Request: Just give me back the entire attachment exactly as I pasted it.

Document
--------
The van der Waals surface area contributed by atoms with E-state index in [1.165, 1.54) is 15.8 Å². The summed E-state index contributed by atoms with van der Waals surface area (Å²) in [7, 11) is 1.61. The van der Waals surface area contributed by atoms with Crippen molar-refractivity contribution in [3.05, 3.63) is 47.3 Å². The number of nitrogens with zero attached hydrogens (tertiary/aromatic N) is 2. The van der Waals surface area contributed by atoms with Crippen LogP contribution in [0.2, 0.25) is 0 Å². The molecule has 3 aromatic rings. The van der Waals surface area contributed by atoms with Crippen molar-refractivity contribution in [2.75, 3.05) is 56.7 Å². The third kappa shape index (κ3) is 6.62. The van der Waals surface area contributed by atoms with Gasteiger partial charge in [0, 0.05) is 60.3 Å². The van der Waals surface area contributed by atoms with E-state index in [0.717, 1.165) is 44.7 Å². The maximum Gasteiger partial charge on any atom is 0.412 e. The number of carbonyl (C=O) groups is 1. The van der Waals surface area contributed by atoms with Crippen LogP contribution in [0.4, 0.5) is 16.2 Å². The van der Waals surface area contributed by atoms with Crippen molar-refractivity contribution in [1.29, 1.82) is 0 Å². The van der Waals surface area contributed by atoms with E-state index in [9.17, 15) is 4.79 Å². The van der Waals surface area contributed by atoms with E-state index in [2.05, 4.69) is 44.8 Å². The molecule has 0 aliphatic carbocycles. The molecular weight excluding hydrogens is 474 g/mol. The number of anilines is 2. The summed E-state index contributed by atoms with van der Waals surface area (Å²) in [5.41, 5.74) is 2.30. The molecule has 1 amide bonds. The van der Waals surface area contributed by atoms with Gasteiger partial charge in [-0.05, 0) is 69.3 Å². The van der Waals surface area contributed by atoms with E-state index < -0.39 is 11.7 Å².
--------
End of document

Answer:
The van der Waals surface area contributed by atoms with E-state index in [1.165, 1.54) is 15.8 Å². The summed E-state index contributed by atoms with van der Waals surface area (Å²) in [7, 11) is 1.61. The van der Waals surface area contributed by atoms with Crippen molar-refractivity contribution in [3.05, 3.63) is 47.3 Å². The number of nitrogens with zero attached hydrogens (tertiary/aromatic N) is 2. The van der Waals surface area contributed by atoms with Crippen LogP contribution in [0.2, 0.25) is 0 Å². The molecule has 3 aromatic rings. The van der Waals surface area contributed by atoms with Crippen molar-refractivity contribution in [2.75, 3.05) is 56.7 Å². The third kappa shape index (κ3) is 6.62. The van der Waals surface area contributed by atoms with Gasteiger partial charge in [0, 0.05) is 60.3 Å². The van der Waals surface area contributed by atoms with E-state index in [0.717, 1.165) is 44.7 Å². The maximum Gasteiger partial charge on any atom is 0.412 e. The number of carbonyl (C=O) groups is 1. The van der Waals surface area contributed by atoms with Crippen LogP contribution in [0.4, 0.5) is 16.2 Å². The van der Waals surface area contributed by atoms with Crippen molar-refractivity contribution in [1.29, 1.82) is 0 Å². The van der Waals surface area contributed by atoms with E-state index in [9.17, 15) is 4.79 Å². The van der Waals surface area contributed by atoms with E-state index in [2.05, 4.69) is 44.8 Å². The molecule has 0 aliphatic carbocycles. The molecular weight excluding hydrogens is 474 g/mol. The number of anilines is 2. The summed E-state index contributed by atoms with van der Waals surface area (Å²) in [5.41, 5.74) is 2.30. The molecule has 1 amide bonds. The van der Waals surface area contributed by atoms with Gasteiger partial charge in [-0.05, 0) is 69.3 Å². The van der Waals surface area contributed by atoms with E-state index < -0.39 is 11.7 Å².